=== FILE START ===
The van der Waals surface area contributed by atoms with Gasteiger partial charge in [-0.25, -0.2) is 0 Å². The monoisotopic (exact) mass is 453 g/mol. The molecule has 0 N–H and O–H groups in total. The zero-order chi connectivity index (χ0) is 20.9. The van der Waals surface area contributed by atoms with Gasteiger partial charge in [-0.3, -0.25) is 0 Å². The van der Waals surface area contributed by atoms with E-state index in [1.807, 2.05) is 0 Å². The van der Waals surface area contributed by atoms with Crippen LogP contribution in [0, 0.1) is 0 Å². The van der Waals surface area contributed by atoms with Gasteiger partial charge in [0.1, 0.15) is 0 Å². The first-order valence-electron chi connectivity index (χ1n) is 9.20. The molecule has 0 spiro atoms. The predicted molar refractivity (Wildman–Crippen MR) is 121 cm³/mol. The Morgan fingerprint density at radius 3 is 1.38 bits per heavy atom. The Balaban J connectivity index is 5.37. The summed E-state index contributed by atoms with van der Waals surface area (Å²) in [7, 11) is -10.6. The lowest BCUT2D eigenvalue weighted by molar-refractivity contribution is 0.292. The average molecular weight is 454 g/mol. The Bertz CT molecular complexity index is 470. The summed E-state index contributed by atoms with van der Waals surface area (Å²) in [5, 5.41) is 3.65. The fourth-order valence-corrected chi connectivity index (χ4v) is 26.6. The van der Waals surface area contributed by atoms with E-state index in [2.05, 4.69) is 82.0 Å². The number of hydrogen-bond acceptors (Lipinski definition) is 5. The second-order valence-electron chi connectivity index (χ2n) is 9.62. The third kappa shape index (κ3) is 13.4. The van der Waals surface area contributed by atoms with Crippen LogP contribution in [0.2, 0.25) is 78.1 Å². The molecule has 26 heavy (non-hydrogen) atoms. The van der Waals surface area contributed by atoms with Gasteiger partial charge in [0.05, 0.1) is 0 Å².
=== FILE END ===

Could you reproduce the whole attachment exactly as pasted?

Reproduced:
The van der Waals surface area contributed by atoms with Gasteiger partial charge in [-0.25, -0.2) is 0 Å². The monoisotopic (exact) mass is 453 g/mol. The molecule has 0 N–H and O–H groups in total. The zero-order chi connectivity index (χ0) is 20.9. The van der Waals surface area contributed by atoms with Gasteiger partial charge in [-0.3, -0.25) is 0 Å². The van der Waals surface area contributed by atoms with E-state index in [1.807, 2.05) is 0 Å². The van der Waals surface area contributed by atoms with Crippen LogP contribution in [0, 0.1) is 0 Å². The van der Waals surface area contributed by atoms with Gasteiger partial charge in [0.1, 0.15) is 0 Å². The first-order valence-electron chi connectivity index (χ1n) is 9.20. The molecule has 0 spiro atoms. The predicted molar refractivity (Wildman–Crippen MR) is 121 cm³/mol. The Morgan fingerprint density at radius 3 is 1.38 bits per heavy atom. The Balaban J connectivity index is 5.37. The summed E-state index contributed by atoms with van der Waals surface area (Å²) in [7, 11) is -10.6. The lowest BCUT2D eigenvalue weighted by molar-refractivity contribution is 0.292. The average molecular weight is 454 g/mol. The Bertz CT molecular complexity index is 470. The summed E-state index contributed by atoms with van der Waals surface area (Å²) in [5, 5.41) is 3.65. The fourth-order valence-corrected chi connectivity index (χ4v) is 26.6. The van der Waals surface area contributed by atoms with E-state index in [2.05, 4.69) is 82.0 Å². The number of hydrogen-bond acceptors (Lipinski definition) is 5. The second-order valence-electron chi connectivity index (χ2n) is 9.62. The third kappa shape index (κ3) is 13.4. The van der Waals surface area contributed by atoms with Crippen LogP contribution in [0.2, 0.25) is 78.1 Å². The molecule has 26 heavy (non-hydrogen) atoms. The van der Waals surface area contributed by atoms with Gasteiger partial charge in [0.05, 0.1) is 0 Å².